Toward the end of the '90s, after kitchen floods and near-fires, Novlet Ebanks (who had been taking care of my aunt during the day for a year or so) agreed to spend the nights as well. Before that, though, one ofthe boys would bring my aunt back home in the evening after she'd finished her espresso and cigarettes, help her out of her old-fashioned undergarments (enormous bras) and tuck her in for the night.

The boys first got to know my aunt when she was already in her eighties but had a good decade of her generous storytelling. They'd tell her own stories to her after she could no longer remember them, fictional nonfictions. There was the one in which a very young Vladimir Horowitz desperately grabbed her arm in the back of a car on some wintry Long Island evening, hearing dogs bark and saying (in the old days my aunt would attempt to Russianize her slightly Margaret Dumont–like New York accent), "Wolves? Wolves?" A photograph of a familiar woman gazing adoringly at the pianist at the peak of his languid youth makes the story more plausible.

There was the unfortunate case of a much, much younger boy, a hustler, freelance writer, and meth addict avant la lettre, who played my aunt's piano for her, dined with her, loved her in his own way, no doubt, but grew gradually more blatant in his stealing from her. In his memoir, published a few years after his expulsion from my aunt's midtown Eden, he offended me by saying that they had been "in love." Infatuated by the sounds of her own piano, perhaps, but I could not imagine him taking his place in the pantheon of her great affairs, alongside the Spanish pianist who got Rivera to make a drawing for her and the Lebanese antiquities dealer who snuck her into the Damascus of the '30s by claiming she wasn't Jewish. Tobias (who was one of the younger boy's lovers) and Floriano were pained and no doubt conflicted, but managed with careful diplomacy to maintain their connections both with him and with us.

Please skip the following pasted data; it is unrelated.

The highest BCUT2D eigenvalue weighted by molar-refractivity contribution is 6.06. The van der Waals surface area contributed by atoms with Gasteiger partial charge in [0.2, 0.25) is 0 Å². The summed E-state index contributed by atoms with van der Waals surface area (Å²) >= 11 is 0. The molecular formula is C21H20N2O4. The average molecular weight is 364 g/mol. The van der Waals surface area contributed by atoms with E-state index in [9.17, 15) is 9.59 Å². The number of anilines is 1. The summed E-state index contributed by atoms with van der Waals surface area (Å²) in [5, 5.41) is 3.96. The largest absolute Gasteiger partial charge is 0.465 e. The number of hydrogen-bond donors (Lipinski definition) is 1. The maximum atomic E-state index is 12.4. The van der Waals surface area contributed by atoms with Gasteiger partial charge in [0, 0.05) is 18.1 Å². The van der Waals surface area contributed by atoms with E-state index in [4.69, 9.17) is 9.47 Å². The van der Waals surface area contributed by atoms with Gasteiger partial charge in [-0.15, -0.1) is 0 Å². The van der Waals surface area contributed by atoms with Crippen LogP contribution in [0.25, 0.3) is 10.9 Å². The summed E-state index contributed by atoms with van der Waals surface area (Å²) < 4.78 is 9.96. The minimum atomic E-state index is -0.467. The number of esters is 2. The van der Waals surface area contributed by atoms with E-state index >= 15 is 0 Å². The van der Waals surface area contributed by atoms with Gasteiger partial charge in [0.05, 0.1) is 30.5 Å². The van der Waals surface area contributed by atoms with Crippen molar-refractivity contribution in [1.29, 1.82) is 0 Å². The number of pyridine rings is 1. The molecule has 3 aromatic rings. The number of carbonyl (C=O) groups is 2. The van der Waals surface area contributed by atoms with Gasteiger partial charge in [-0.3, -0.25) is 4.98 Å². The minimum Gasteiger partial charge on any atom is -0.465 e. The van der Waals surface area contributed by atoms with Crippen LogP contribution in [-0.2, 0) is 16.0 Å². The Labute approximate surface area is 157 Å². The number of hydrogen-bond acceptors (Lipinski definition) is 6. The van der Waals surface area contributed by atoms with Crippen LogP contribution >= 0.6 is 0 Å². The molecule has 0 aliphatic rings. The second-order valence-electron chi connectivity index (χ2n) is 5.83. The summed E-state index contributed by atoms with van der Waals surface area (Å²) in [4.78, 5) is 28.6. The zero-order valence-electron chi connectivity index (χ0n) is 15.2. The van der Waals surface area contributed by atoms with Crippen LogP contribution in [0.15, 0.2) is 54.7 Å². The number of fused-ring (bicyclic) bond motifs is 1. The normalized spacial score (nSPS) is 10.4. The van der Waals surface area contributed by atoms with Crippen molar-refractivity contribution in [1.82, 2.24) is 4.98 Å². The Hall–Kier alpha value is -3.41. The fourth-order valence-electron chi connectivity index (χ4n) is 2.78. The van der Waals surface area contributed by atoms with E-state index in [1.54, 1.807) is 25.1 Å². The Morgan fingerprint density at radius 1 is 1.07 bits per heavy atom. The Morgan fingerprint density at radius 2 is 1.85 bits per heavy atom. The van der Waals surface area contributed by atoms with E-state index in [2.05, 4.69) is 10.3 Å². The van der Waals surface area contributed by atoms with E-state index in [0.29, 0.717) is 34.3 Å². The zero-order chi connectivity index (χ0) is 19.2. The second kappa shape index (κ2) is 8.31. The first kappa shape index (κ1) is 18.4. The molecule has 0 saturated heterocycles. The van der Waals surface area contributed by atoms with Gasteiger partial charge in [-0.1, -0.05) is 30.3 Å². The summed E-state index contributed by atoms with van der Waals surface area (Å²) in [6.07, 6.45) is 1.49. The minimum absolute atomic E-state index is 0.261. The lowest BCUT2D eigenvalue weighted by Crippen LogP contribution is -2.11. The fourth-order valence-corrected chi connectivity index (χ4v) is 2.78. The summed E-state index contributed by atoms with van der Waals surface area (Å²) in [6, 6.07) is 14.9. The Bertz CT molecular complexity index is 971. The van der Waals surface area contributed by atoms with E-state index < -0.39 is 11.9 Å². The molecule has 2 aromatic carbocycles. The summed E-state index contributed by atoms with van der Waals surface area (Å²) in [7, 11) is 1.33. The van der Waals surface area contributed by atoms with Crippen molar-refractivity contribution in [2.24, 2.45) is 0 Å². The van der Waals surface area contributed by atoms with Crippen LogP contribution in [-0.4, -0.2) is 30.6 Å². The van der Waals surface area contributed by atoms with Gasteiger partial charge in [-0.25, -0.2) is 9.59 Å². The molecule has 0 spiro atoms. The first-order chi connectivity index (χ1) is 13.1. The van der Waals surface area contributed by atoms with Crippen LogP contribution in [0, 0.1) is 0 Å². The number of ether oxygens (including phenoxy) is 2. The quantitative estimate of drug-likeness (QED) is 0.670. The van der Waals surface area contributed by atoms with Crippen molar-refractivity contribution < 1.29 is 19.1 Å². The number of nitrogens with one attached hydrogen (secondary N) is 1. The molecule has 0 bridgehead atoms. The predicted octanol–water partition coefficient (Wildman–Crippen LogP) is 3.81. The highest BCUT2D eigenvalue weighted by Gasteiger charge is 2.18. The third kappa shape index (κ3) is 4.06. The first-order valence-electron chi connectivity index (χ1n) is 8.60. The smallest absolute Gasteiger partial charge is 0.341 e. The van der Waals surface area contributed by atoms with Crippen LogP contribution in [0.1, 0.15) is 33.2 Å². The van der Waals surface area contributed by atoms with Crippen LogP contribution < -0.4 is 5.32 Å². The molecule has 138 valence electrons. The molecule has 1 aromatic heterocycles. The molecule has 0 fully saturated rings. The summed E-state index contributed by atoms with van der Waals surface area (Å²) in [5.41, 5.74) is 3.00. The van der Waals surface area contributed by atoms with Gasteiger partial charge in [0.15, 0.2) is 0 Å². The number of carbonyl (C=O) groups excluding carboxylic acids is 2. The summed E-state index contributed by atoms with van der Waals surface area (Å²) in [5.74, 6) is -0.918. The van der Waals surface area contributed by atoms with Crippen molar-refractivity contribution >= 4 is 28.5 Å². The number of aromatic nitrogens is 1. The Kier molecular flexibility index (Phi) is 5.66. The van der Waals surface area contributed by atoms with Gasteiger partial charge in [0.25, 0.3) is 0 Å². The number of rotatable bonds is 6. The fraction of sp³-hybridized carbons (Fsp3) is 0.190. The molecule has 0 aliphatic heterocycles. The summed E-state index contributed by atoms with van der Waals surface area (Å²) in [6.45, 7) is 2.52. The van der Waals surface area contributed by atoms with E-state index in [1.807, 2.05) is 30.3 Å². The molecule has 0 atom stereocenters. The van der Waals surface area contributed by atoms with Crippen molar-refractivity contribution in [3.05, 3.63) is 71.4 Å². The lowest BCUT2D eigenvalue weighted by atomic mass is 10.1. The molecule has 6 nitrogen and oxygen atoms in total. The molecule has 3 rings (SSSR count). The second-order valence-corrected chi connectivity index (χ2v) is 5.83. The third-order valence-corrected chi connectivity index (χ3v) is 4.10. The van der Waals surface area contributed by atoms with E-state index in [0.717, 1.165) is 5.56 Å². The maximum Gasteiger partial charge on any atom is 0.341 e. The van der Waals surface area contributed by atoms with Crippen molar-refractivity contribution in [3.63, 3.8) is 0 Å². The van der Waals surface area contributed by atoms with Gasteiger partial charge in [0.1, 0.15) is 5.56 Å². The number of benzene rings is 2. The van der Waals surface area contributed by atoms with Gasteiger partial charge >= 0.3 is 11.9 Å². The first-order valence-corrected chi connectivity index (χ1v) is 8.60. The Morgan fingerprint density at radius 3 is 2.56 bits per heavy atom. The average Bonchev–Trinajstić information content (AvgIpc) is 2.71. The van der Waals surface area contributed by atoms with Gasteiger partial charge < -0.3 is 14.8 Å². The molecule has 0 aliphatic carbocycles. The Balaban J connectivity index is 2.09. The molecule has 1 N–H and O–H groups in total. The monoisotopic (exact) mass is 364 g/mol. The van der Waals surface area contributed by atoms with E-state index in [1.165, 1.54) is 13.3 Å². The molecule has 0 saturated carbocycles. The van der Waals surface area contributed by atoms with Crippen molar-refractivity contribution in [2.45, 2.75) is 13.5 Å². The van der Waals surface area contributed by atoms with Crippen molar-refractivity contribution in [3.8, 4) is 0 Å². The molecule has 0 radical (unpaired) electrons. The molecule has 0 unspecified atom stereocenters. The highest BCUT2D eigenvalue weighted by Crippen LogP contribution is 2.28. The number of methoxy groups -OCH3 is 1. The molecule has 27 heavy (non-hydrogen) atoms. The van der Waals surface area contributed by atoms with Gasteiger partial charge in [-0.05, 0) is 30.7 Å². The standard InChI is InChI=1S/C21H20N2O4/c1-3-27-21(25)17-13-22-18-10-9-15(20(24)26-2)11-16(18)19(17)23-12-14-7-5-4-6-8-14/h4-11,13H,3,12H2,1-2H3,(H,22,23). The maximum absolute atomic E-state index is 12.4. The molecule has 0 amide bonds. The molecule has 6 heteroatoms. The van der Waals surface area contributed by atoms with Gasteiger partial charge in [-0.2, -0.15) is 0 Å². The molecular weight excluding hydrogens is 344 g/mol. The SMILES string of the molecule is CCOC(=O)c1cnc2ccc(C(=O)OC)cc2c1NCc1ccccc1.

When she could no longer make it across the street, my aunt and the boys would order food, mostly Chinese, and after drinks solemnly parade through the deteriorating apartment to the dining room. In her last few months, she shrank wholly into herself, but that did not discourage them. They'd chat with Novlet while they ate, then approach my aunt in her chair, and if she did not demand solitude ("Go away! Leave me in peace!"), they would shout details of their own lives into her nonfunctioning ears to maintain the idea that she was still with them.

By the time of my aunt's death in the summer of 2002, the boys were on their way out as well. Parkinsoned, Alzheimered, and weak-hipped, Tobias negotiated the trips to Peru and New Guinea required by Keep the River on Your Right, and the public appearances after it came out. He managed to accept, with the calm resignation of which he had always been master, the loss of his much younger lover and domestic partner (who had fallen in love with someone else) as he moved toward his death at the end of this summer.

Every few months for years, Floriano endured procedures to keep his failing heart alive, but last spring he died on the floor near the door of the West 13th Street apartment in which he had lived for so many decades. Tobias, only a few months shy of his own death, was taken by Kwame, his Ghanaian home health aid, to the burial and managed to say a few words.

My aunt is gone, and the boys are gone. Michael Cunningham's A Home at the End of the World gives us a conventionally unconventional family—two male former lovers and their pregnant friend. My aunt and the boys made a more peculiar one. They all had other family—my aunt had my parents and me; Floriano had a brother in Italy; Tobias, a nephew and sister-in-law—but their weekly dinners were fundamental. It was clear from early on that only death could stop them.


David Winner is a fiction writer and teacher.